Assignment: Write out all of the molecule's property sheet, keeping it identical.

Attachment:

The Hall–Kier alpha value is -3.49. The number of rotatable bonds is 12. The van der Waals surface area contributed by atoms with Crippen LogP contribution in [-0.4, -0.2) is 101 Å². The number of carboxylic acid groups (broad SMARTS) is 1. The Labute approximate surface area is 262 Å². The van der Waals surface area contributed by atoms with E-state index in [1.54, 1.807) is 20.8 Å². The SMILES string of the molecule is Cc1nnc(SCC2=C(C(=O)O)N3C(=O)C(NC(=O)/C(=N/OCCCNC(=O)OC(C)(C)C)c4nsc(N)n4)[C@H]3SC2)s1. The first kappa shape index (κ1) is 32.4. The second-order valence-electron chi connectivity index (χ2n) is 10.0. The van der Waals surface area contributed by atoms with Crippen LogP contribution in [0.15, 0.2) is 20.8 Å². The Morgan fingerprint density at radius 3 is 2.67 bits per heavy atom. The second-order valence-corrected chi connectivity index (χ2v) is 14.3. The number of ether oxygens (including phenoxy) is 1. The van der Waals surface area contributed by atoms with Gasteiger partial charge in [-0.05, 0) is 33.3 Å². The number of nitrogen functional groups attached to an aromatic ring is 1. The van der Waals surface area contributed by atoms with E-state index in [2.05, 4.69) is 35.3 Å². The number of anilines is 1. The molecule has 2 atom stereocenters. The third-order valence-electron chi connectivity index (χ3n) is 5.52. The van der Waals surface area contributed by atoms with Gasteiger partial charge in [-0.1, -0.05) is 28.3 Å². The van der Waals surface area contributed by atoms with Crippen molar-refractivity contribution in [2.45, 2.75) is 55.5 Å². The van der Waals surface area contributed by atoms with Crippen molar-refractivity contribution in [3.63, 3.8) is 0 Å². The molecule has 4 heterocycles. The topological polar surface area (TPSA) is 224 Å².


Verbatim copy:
The Hall–Kier alpha value is -3.49. The number of rotatable bonds is 12. The van der Waals surface area contributed by atoms with Crippen LogP contribution in [-0.4, -0.2) is 101 Å². The number of carboxylic acid groups (broad SMARTS) is 1. The Labute approximate surface area is 262 Å². The van der Waals surface area contributed by atoms with E-state index in [1.54, 1.807) is 20.8 Å². The SMILES string of the molecule is Cc1nnc(SCC2=C(C(=O)O)N3C(=O)C(NC(=O)/C(=N/OCCCNC(=O)OC(C)(C)C)c4nsc(N)n4)[C@H]3SC2)s1. The first kappa shape index (κ1) is 32.4. The second-order valence-electron chi connectivity index (χ2n) is 10.0. The van der Waals surface area contributed by atoms with Crippen LogP contribution in [0.15, 0.2) is 20.8 Å². The Morgan fingerprint density at radius 3 is 2.67 bits per heavy atom. The second-order valence-corrected chi connectivity index (χ2v) is 14.3. The number of ether oxygens (including phenoxy) is 1. The van der Waals surface area contributed by atoms with Gasteiger partial charge in [-0.05, 0) is 33.3 Å². The number of nitrogen functional groups attached to an aromatic ring is 1. The van der Waals surface area contributed by atoms with E-state index in [2.05, 4.69) is 35.3 Å². The number of anilines is 1. The molecule has 2 atom stereocenters. The third-order valence-electron chi connectivity index (χ3n) is 5.52. The van der Waals surface area contributed by atoms with Gasteiger partial charge in [-0.1, -0.05) is 28.3 Å². The van der Waals surface area contributed by atoms with Crippen molar-refractivity contribution in [2.45, 2.75) is 55.5 Å². The van der Waals surface area contributed by atoms with Crippen molar-refractivity contribution in [3.63, 3.8) is 0 Å². The molecule has 4 heterocycles. The topological polar surface area (TPSA) is 224 Å².